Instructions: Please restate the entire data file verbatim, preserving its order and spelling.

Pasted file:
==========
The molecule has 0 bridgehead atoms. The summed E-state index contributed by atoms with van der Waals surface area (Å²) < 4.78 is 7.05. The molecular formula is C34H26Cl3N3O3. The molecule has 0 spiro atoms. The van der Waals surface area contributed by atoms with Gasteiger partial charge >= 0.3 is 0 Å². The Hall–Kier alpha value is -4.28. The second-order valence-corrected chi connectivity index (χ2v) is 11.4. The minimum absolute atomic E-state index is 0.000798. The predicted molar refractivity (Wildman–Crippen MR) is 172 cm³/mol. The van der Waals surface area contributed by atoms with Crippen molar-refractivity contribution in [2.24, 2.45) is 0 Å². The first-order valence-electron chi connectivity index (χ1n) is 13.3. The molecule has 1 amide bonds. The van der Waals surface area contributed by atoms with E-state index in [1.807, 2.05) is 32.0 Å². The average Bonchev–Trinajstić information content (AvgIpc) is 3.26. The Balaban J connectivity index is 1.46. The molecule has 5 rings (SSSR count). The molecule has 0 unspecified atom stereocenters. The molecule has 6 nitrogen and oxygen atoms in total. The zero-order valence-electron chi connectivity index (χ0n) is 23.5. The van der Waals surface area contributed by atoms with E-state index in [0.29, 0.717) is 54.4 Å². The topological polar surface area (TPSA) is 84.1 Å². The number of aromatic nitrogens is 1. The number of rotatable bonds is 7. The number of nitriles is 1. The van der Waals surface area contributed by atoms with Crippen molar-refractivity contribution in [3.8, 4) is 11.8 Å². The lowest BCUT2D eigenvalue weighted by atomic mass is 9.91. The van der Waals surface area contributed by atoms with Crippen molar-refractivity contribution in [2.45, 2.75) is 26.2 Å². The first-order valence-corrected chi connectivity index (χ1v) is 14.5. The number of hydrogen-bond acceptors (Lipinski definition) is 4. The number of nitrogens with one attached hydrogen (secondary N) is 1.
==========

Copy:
The molecule has 0 bridgehead atoms. The summed E-state index contributed by atoms with van der Waals surface area (Å²) < 4.78 is 7.05. The molecular formula is C34H26Cl3N3O3. The molecule has 0 spiro atoms. The van der Waals surface area contributed by atoms with Gasteiger partial charge >= 0.3 is 0 Å². The Hall–Kier alpha value is -4.28. The second-order valence-corrected chi connectivity index (χ2v) is 11.4. The minimum absolute atomic E-state index is 0.000798. The predicted molar refractivity (Wildman–Crippen MR) is 172 cm³/mol. The van der Waals surface area contributed by atoms with Crippen molar-refractivity contribution in [2.24, 2.45) is 0 Å². The first-order valence-electron chi connectivity index (χ1n) is 13.3. The molecule has 1 amide bonds. The van der Waals surface area contributed by atoms with E-state index in [1.807, 2.05) is 32.0 Å². The average Bonchev–Trinajstić information content (AvgIpc) is 3.26. The Balaban J connectivity index is 1.46. The molecule has 5 rings (SSSR count). The molecule has 0 unspecified atom stereocenters. The molecule has 6 nitrogen and oxygen atoms in total. The zero-order valence-electron chi connectivity index (χ0n) is 23.5. The van der Waals surface area contributed by atoms with E-state index in [0.29, 0.717) is 54.4 Å². The topological polar surface area (TPSA) is 84.1 Å². The number of aromatic nitrogens is 1. The number of rotatable bonds is 7. The number of nitriles is 1. The van der Waals surface area contributed by atoms with Crippen molar-refractivity contribution in [3.8, 4) is 11.8 Å². The lowest BCUT2D eigenvalue weighted by atomic mass is 9.91. The van der Waals surface area contributed by atoms with Crippen molar-refractivity contribution in [2.45, 2.75) is 26.2 Å². The first-order valence-corrected chi connectivity index (χ1v) is 14.5. The number of hydrogen-bond acceptors (Lipinski definition) is 4. The number of nitrogens with one attached hydrogen (secondary N) is 1.